‘Prey’ Character Build Guide: The Neuromods You Want First Give Maximum Access

Stick it your eyeball! What's the worst that can happen?
Stick it your eyeball! What's the worst that can happen? Bethesda

Prey drops you right into the chaos aboard Talos I without much character building to start. There’s no sugarcoating this: it will be HARD to navigate the space station no matter what neuromods you invest in during the beginning of the game. However, there are some skills that will help things go a little- and we stress the little here- more smoothly in the beginning. This character build guide isall about the neuromods you should install right away in Prey .

READ: Here's The First Safe Combination You'll Need In Prey, Plus 5 More

Leverage I

Neuromods needed: 1

Out of bullets with a phantom coming at you? Throw a computer terminal at the bastard to slow him down! Leverage I lets you pick up lift moderately sized objects like a chair or a small table. It might not sound so glamorous, but Prey requires a lot of improvisation.

Leverage I also allows you to move crates and boxes to get around certain areas. This is a godsend early on when you’re trying to pick up the Psychoscope. Without giving away spoilers, the main storyline will direct you to a bathroom area with two openings, at least that’s what we’ve experienced so far. If you go left, you’ll have to sneak your way past some Phantoms and Mimics to get to a hole in the floor. Drop down that hole and you’ll encounter some mimics and a Psychoscope. If you have Leverage I, you can go right and there will be an area with some crates you can push through. You’ll encounter less Typhon that way..

Leverage also comes in handy for accessing hidden areas and stashed goods. Basically, if you can move something you should move it. Early in the game resources are scarce and that extra medkit will go a long, long way.

Hack I, Hack II

Neuromods needed: 1, 4

Hack I will allow you to bypass level 1 security measures on computers, keypads and some robotics systems, like turrets. Hack II allows players to bypass level 2 security measures and so on.

Like we said earlier, Prey requires a lot of improvisation. You will need to be resourceful and carefully check your surroundings for weapons, ammo, medkits, snacks, drinks and random “junk” lying around. Things like frayed wire, banana peels, plants, crumpled paper, cigars, typhon organs, tubing, spare parts, etc. can be thrown into recyclers to craft items. There are plenty of keypads that only require Hack I to open them. You’ll be grateful for this skill even if the room you’ve hacked into only contains some junk and a water cooler to help you heal. There are plenty of supply closets on Talos I that contain some medkits and GLOO canisters.

Pro tip: Make sure to close doors behind you when possible. Typhon will follow you. If you’re in a room with glass that can easily be smashed, you’ll also want to make sure they can’t see you. Typhon can and WILL break the glass.

Repair I, Repair II

Neuromods needed: 1, 3

It’s safe to assume at least 75 percent of Talos I needs some kind of repair. Especially turrets. You need turrets. Turrets are your friend.

Repair I will let you fix broken grav shafts, fabricators, and recyclers with spare parts. It also lets you fix turrets that get smashed during combat. Repair II lets you tinker with operators and electrical junctions with spare parts, and boost the efficiency of spare parts so the things you fix don’t break as easily. You’ll want to fix as much as you can when possible. You don’t have a huge cache of weapons and medkits when you start Prey . Sometimes your best chance for survival is luring multiple Typhon to an area with a turret. You can let the turret distract them as you make your way to your destination. The goal is to survive.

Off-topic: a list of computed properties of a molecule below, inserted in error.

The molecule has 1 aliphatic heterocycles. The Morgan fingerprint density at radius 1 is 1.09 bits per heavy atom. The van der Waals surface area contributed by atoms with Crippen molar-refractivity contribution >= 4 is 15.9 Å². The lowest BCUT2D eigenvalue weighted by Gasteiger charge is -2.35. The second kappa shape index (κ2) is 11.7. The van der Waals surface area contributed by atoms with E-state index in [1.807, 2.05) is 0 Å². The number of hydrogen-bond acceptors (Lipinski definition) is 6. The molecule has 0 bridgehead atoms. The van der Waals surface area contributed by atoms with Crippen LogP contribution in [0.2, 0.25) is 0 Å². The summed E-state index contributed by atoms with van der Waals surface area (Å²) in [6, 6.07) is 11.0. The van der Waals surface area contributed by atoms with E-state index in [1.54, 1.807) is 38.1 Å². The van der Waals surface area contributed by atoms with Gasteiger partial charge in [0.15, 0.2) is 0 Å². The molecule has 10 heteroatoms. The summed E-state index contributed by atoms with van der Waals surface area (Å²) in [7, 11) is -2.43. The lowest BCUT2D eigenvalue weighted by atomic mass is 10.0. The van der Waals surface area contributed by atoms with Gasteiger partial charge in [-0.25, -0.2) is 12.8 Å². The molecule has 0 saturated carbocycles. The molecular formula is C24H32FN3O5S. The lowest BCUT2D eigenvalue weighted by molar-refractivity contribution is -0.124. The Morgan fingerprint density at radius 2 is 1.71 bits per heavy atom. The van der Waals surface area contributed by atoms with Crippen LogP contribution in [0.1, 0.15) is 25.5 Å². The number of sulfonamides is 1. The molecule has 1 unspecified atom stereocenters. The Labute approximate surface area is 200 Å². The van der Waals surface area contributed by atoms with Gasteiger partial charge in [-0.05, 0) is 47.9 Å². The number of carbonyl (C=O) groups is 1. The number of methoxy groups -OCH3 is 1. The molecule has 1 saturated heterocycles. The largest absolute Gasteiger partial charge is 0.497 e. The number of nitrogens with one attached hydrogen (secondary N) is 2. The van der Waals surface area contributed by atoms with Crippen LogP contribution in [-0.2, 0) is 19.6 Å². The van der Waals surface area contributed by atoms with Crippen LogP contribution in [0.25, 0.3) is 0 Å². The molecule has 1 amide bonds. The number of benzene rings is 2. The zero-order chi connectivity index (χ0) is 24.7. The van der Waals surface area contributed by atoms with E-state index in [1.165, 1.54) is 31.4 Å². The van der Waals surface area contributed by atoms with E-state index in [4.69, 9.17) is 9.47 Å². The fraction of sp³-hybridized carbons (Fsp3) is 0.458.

Neuromods needed: 1

Conditioning boosts your health to 115 and your stamina to 105, but the perk here is you’ll be able to run faster. Sometimes you have no choice but to run to a door before the Typhon get you. This boost might be the difference of you loading up another quicksave to start over or getting to your destination.

Stealth I

Neuromods needed: 1

This neuromod buys you a little bit more time before you’re detected by a Typhon when sneaking around. Always sneak. Don’t just walk in and think you’re safe. Trust nothing. One time we saw a medkit on a conference table and thought, “THANK GOD!” It was a mimic. That was a particularly hard lesson to learn.

Pro-tip: Quicksave is your friend. Be sure you quicksave when you’re by a medical or engineering operator. It’s a good starting point when you- and no matter how hard you try it will happen- fuck up later.


All of these neuromod enhancements are human abilities. You’ll be a few hours in before you can really start considering using neuromods on Typhon abilities. Plus Typhon abilities require an extra step; you’ll need to scan multiple Typhon with the Psychoscope to unlock traits. Just focus on the human abilities first, then play around with alien abilities. However, the point of Prey is that no two players’ experiences will be alike. Which skills do you think are worth investing in early on? Let us know in the comments below.

Prey is available now on the PlayStation 4 and Xbox One. Be sure to check back with iDigitalTimes for our official review.

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